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Fate of Indian preference in hands of Swimmer
Wednesday, February 4, 2004

The Department of Interior official overseeing trust reform said this week he is still mulling a decision that would result in the loss of Indian preference for dozens of employees.

In hopes of ensuring independence and integrity, the department has consolidated appraisal functions previously performed by various agencies. The new organization is located in the National Business Center.

The Office of Special Trustee (OST) and the Bureau of Indian Affairs (BIA) aren't part of the new unit. But for the past several months, Special Trustee Ross Swimmer has been debating whether to join the effort.

Last last year, OST held three meetings and took comments from tribal leaders about the idea. Swimmer has been evaluating the responses received and has met with top officials to discuss how to proceed.

"Due to the complexity of the issue and, frankly, my concerns of what I heard over what I heard in Indian Country, maybe by the end of March, I would hope to have a pretty good recommendation of where to go with it," he said in an interview on Monday.

Swimmer said the comments submitted by tribes fell in four major areas: Indian preference, organization, priority and budget.

According to the department's lawyers, Indian preference will no longer apply if the employees who perform appraisals for trust lands are moved. About 67 posts would be affected but even if they lose their preference status, Swimmer said he will continue to look to hire qualified American Indians and Alaska Natives.

Swimmer also said tribes are concerned about the regional appraisal offices that currently exist throughout Indian Country. Tribes want to know if the organization will expand or if the offices will be forced to move. Currently, the offices are being overseen by an acting manager who is stationed in Phoenix, Arizona.

Another issue is whether trust lands will be given a higher priority. Tribes are worried about competing with other Interior agencies, including the Bureau of Land Management and the U.S. Fish and Wildlife Service, for appraisal services.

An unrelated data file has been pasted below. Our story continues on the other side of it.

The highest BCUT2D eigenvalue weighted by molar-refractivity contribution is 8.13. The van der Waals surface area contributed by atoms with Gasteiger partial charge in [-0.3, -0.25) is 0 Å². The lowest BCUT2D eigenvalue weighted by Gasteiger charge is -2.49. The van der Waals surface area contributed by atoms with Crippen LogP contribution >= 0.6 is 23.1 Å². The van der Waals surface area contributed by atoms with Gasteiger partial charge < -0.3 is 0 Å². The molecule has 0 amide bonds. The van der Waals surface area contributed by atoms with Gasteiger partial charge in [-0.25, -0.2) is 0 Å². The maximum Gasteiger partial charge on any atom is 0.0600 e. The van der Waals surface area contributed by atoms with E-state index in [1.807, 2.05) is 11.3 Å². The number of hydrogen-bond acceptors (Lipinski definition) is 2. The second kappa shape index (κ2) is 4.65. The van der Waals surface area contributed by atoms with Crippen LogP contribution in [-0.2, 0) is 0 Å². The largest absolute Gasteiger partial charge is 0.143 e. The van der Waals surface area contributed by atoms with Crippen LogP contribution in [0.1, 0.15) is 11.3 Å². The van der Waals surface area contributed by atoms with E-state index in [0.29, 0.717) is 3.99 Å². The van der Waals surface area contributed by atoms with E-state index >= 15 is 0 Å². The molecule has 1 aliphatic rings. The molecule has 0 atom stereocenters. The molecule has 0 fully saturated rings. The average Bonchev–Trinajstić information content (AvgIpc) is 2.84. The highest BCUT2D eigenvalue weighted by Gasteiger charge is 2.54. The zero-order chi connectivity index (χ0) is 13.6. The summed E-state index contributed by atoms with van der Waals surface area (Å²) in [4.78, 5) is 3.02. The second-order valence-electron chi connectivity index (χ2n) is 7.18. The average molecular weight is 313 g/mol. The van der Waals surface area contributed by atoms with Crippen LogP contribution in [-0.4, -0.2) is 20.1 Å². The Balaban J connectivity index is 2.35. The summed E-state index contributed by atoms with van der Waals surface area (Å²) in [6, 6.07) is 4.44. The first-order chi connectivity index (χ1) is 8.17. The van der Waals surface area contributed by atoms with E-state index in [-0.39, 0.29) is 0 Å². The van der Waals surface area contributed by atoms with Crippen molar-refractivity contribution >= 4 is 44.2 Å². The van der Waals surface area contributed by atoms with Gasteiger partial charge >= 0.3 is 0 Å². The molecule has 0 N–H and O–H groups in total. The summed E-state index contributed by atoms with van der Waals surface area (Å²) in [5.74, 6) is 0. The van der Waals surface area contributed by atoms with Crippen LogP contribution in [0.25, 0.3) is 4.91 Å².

Finally, Swimmer said tribes want to know whether the budget for appraisals will increase, and how it will be spent. Currently, nearly $11 million is allocated for the job.

Up until early 2002, the Office of Appraisal Services was under the authority of the BIA. But without consulting tribes, former BIA head Neal McCaleb handed the program over to OST. The transfer was not initiated by Swimmer, who was not the special trustee at the time.

Since then, the BIA has continued to pay for the appraisals of trust lands. But in the fiscal year 2005 budget that was released on Monday, the Bush administration is proposing to take the funding from the BIA and give it to OST.

The change appears cosmetic but it has a big impact on tribes because the appraisal budget falls under the tribal priority allocation (TPA) account. Tribes will be losing $10.4 million if the transfer is approved.

As he moves forward, Swimmer said he is considering different alternatives. One option is to join the department unit. Another is to establish some sort of "management contract" between the unit and OST. The final option is to leave things as they stand.

"In the meantime, it's still being operated through OST and it will continue to be," he said.

Fiscal Year 2005 Budget:
Fiscal Year 2005 Budget in Brief | Unified Trust Budget | Serving Tribal Communities | BIA Highlights | Departmental Offices [for Office of Special Trustee]

Relevant Documents:
Indian Preference Memo (October 23, 2003) | Federal Register: Tribal Consultation on Participation by the Office of the Special Trustee for American Indians in the Department of the Interior Consolidation of Agency Appraisal Functions (September 17, 2003)

Special Master Report:

Relevant Links:
Indian Trust: Cobell v. Norton -
Office of Special Trustee -

Related Stories:
Editorial: Reform DOI, not the trust responsibility (11/26)
Tribes and Bush administration still apart on trust (11/20)
Editorial: Indian Country's Ugly Baby (11/05)
Indian employees to lose preference under Bush plan (11/04)
Self-governance tribes fear impact of reorganization (10/09)
Consolidation plan advances at Interior (9/16)
Court report finds undervaluation of Navajo lands (08/21)
Court master releases report on Navajo appraisals (8/20)
Swimmer weighs consolidation of appraisals (8/15)
Navajo trust fund manager targeted in internal probe (07/15)
Indian employees challenging DOI reorganization (06/03)
Navajo leaders criticize upheaval at trust fund office (05/09)
Confusion detailed at Interior (10/16)
DOI land swap program to be reviewed (10/11)
Norton land deal subject of dispute (10/01)
DOI approved $100M land 'giveaway' (8/19)

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